Two crashes within five months -- Lion Air Flight 610 in October 2018 off the coast of Indonesia and Ethiopian Airlines Flight 302 in March outside Addis Ababa -- killed 346 people and led to a global grounding of Boeing Co.’s 737 Max jets, the fourth generation of a venerable brand first flown in 1967. Uncertainty over when it will fly again is rippling through the airline industry and Boeing’s finances. The U.S. manufacturer’s bill is $9.2 billion and rising, as it faces questions about the plane’s development and its own transparency.

1. When will the 737 Max fly again?

Unclear. Boeing says the U.S. Federal Aviation Administration is on track to certify redesigned flight-control software by mid-December, but the Max won’t be cleared to resume commercial flights until regulators also sign off on updated training material for pilots -- a step Boeing expects in January. It also will take time for airlines to ready stored jets for service and work them back into flight schedules. Two of the largest operators of the Max, Southwest and American airlines, have removed it from their flight schedules through early March. Europe’s top aviation regulator expects to take longer to get the plane back into service than in the U.S.

2. Will air travelers get back on board?

At least 20% of U.S. travelers said they would definitely avoid the plane in the first six months after flights resume, according to an April 2019 survey led by consultant Henry Harteveldt. More than 40% said they’d even take pricier or less convenient flights to stay off the Max. UBS Group AG’s most recent survey about the 737 Max found 12% of respondents saying “no amount of safe operation will alleviate their concerns” about flying on the plane. To boost public confidence, American says its executives and other staff will take the first flights, before paying passengers, as soon as the Max is certified fit to fly.

3. What has this meant for the airline industry?

Far more jets were in Boeing’s order backlog than in service. But the impact has piled up. Ryanair Holdings Plc is scaling back growth plans for mid-2020 because, it says, it’s likely to get barely half of the 58 Max planes it was expecting. American said it’s canceling about 140 flights a day; at Southwest, that number is 200 on an average weekday. TUI AG, the world’s largest tourism service company, said a profit rebound was wiped out by the grounding of its 15 Max aircraft. The hit to Boeing’s suppliers could be far worse if the company follows through on warnings it might halt production. CFM International, a joint venture between General Electric Co. and Safran SA, cut output by at least 5%, while Safran says it may lower its earnings forecast.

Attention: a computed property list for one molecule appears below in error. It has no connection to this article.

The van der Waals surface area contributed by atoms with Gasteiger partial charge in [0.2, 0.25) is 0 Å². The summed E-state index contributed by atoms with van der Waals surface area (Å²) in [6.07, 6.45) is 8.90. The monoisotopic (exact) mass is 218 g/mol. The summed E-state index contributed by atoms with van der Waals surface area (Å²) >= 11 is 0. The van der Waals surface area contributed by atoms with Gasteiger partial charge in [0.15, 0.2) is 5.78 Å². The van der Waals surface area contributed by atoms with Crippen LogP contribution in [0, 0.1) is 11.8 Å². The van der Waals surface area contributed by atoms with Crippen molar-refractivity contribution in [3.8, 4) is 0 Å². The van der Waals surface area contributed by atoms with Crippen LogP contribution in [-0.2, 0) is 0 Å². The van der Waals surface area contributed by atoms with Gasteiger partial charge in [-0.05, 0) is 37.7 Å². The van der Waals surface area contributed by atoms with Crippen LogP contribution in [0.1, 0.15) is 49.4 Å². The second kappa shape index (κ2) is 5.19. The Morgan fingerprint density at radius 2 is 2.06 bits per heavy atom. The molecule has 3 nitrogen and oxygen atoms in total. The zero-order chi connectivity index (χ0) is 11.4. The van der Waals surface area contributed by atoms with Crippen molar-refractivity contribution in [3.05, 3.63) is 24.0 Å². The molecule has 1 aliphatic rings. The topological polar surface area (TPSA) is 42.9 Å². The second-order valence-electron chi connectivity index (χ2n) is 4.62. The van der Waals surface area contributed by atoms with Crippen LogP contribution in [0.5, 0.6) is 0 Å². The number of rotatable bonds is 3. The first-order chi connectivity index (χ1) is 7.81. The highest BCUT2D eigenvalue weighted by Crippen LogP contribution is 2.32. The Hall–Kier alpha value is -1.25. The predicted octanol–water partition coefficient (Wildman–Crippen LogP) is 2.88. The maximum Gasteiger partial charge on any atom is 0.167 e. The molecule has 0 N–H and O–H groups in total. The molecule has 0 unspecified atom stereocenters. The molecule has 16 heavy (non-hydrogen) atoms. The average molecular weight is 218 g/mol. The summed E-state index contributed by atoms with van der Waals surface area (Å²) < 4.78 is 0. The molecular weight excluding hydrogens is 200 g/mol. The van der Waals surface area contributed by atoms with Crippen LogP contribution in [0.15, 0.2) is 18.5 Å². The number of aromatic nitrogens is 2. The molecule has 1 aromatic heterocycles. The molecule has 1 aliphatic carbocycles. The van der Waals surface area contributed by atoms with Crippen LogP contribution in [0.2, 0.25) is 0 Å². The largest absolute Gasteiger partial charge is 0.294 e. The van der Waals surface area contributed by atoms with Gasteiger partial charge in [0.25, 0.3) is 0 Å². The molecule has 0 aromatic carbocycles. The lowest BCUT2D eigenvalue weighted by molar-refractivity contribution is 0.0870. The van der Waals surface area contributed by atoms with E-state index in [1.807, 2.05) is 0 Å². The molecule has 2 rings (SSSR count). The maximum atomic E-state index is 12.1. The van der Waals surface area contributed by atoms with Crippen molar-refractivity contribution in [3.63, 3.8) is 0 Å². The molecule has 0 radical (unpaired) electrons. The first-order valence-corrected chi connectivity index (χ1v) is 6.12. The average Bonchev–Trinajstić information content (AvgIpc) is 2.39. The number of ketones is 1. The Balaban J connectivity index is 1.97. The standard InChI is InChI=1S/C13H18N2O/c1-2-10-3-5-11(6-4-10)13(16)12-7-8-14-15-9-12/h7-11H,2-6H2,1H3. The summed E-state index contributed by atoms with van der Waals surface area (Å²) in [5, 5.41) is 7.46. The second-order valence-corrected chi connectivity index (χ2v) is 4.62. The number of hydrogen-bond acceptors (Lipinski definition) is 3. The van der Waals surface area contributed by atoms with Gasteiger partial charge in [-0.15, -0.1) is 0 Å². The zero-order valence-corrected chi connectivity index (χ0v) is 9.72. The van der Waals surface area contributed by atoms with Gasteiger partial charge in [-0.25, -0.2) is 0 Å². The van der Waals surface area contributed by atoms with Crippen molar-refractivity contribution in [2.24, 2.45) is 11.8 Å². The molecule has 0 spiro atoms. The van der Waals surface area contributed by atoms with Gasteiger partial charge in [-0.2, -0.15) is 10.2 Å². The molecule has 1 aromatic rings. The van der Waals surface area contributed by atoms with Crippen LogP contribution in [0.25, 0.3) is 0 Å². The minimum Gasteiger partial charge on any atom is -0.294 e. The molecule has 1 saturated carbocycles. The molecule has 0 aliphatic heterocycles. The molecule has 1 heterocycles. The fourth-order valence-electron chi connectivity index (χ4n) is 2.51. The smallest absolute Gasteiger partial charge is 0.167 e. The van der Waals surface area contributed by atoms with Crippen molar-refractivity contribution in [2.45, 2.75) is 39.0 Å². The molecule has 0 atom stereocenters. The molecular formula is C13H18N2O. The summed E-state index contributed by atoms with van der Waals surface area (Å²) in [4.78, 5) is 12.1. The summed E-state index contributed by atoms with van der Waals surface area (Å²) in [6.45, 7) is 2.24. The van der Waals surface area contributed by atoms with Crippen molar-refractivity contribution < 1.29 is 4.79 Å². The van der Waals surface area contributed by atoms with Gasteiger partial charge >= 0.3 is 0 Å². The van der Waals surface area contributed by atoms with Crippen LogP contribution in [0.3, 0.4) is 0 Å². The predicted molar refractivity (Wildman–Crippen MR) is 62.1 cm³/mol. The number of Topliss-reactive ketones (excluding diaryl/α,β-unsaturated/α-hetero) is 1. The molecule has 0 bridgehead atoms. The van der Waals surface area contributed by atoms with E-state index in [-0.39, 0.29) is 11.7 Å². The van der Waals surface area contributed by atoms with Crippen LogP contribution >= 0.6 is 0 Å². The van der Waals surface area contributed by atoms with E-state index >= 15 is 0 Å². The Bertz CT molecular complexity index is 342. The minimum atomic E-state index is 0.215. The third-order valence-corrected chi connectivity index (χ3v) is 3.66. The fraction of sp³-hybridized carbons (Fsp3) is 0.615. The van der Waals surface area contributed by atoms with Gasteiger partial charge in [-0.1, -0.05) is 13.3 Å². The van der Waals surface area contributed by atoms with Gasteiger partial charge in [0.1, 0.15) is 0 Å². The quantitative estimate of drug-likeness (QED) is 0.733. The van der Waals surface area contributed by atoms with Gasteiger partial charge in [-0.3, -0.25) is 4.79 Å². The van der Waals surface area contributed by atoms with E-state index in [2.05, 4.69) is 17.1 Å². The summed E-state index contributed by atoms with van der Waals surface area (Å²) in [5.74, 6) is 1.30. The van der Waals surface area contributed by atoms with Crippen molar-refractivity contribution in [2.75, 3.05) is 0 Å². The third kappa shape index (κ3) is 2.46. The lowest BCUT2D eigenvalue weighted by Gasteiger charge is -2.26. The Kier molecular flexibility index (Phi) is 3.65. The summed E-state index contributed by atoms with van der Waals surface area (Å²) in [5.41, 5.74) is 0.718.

4. What has this meant for Boeing?

In April, the Chicago-based company abandoned its financial forecast for 2019 and missed its quarterly earnings estimates for just the second time in five years. Its shares have tumbled and in the third quarter, it posted its largest cash burn in almost 25 years. Boeing revealed in July that it had taken a $5.6 billion pretax writedown to cover potential costs incurred by airline customers due to the grounding; already, Indian budget carrier SpiceJet Ltd. has booked income it expects to receive as compensation. Saudi Arabia’s Flyadeal in July became the first airline to officially drop the 737 Max, reversing a commitment to buy as many as 50. Virgin Australia has pushed back delivery of its first 737 Max jets by almost two years. In addition, there’s the prospect of substantial payouts to the families of passengers if Boeing is found responsible for the crashes.

5. Any fallout at the top?

Some. The head of Boeing’s jetliner division, Kevin McAllister, stepped down. Chief Executive Officer Dennis Muilenburg was stripped of his role as chairman and will waive his 2019 bonus. He faced a grilling by U.S. lawmakers and numerous calls to resign during two days of often contentious hearings in October. At a conference a week later, he said he considered stepping down but decided to stay on.